The Art of Practice and Self-care
The Art of Practice and Self-care

I got really wrapped up in what I was doing, training, counselling and research and was loving every second of it! Until September. September was crucial milestone for me- my dissertation was due for submission; work was busy both contract-wise and with private work-then it hit me…

Two weeks before submission I felt like I was screaming but on the inside. I couldn’t figure out why I felt so lousy, worn-out and on edge. It seems really obvious now looking back, I was doing too much at once.

I took a step back and remembered that I hadn’t had a day off work for 9 months, I’d worked every bank holiday, read every therapy magazine, thrown myself into training to stay current for my clients, diversified for my clients and started working remotely to support them through the pandemic.

It was a huge amount of work and commitment. You may be reading this thinking a number of things:

Why didn’t she take a break?

Why carry on training during Covid?

Why put your clients first?

Why not concentrate on one thing at once?

How is this relevant to me as a reader, potential client or ex-client?


Well, I highlight this story and share a personal experience to let you in on a secret- Counsellors are people too! And like many people we still try and juggle life.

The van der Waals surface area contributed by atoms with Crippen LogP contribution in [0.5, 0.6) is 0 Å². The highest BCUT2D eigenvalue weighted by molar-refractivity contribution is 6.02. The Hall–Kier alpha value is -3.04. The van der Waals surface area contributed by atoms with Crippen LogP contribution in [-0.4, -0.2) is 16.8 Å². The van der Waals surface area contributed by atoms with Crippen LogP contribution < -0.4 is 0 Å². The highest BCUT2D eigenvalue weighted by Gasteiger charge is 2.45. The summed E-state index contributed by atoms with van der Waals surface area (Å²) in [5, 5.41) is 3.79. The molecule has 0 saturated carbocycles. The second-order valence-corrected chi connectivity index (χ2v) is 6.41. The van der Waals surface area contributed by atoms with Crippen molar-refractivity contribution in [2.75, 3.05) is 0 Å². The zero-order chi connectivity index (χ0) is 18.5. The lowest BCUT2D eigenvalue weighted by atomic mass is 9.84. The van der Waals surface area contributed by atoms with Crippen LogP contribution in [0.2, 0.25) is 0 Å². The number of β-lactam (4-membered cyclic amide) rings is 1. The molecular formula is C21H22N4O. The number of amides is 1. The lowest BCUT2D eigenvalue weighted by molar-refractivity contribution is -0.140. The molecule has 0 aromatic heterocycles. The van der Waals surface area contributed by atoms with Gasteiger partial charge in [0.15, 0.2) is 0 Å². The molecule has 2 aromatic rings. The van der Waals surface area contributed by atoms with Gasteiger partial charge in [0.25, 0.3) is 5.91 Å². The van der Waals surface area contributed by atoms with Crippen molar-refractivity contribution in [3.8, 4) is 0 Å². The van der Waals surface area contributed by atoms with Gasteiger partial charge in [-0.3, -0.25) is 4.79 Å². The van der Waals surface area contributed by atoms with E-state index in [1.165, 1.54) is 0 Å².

We have a wealth of knowledge and sometimes forget to use it on ourselves.

It’s important to recognise that you’ll learn a great deal in therapy if you decide to take it up, but it will be crucial to also learn when you’ve gone off the boil, when you’ve stopped taking care of yourself and when you’ve slipped back in to old and often bad habits, the ones that were causing you more suffering.

Change is a commitment to yourself and being able to get back on track if you wander off it is as much of a skill as applying the change in the first place. The best thing about therapeutic changes are once you’ve done them for the first time and made them stick, then you’ve already learnt how to do them! You have evidence you can do it and you just need to remember to apply your skillset again and keep practicing.

People can see slipping as failure and failing at life. It isn’t, it just means you’ve forgotten to apply what you’ve learnt and that you’ve neglected your new skillset. Like most things- changes take practice until they become habits. We have both good and bad habits, make sure you rely on your good habits and remember they need nurturing.

I know how to look after myself and I had forgotten and got swept along with life, which is so very easy to do. Once I realised this, I prioritised, I booked a week off and did all the things I enjoy to restore my body and mind, for me. Now I’m energised and more organised again with what needs doing, when and why.

I see self-monitoring and self-care a little like studying: you can read a chapter, grasp it and understand the main points and maybe remember it for a few days.

If you never read it again then it was only useful in that moment.

If you read that chapter over and over, you’ll be able to quote it and use it and debate with it. It becomes part of you.


Leave it 3 months and you’ll likely remember elements but you won’t know it well anymore.


It’s the same with self-care- do it regularly and it will be beneficial; leave it to one side and it will disappear.

You have the knowledge; remember to use what you learn!

Is it time to decide if you need to relearn self-care?

Photo by Max van den Oetelaar on Unsplash

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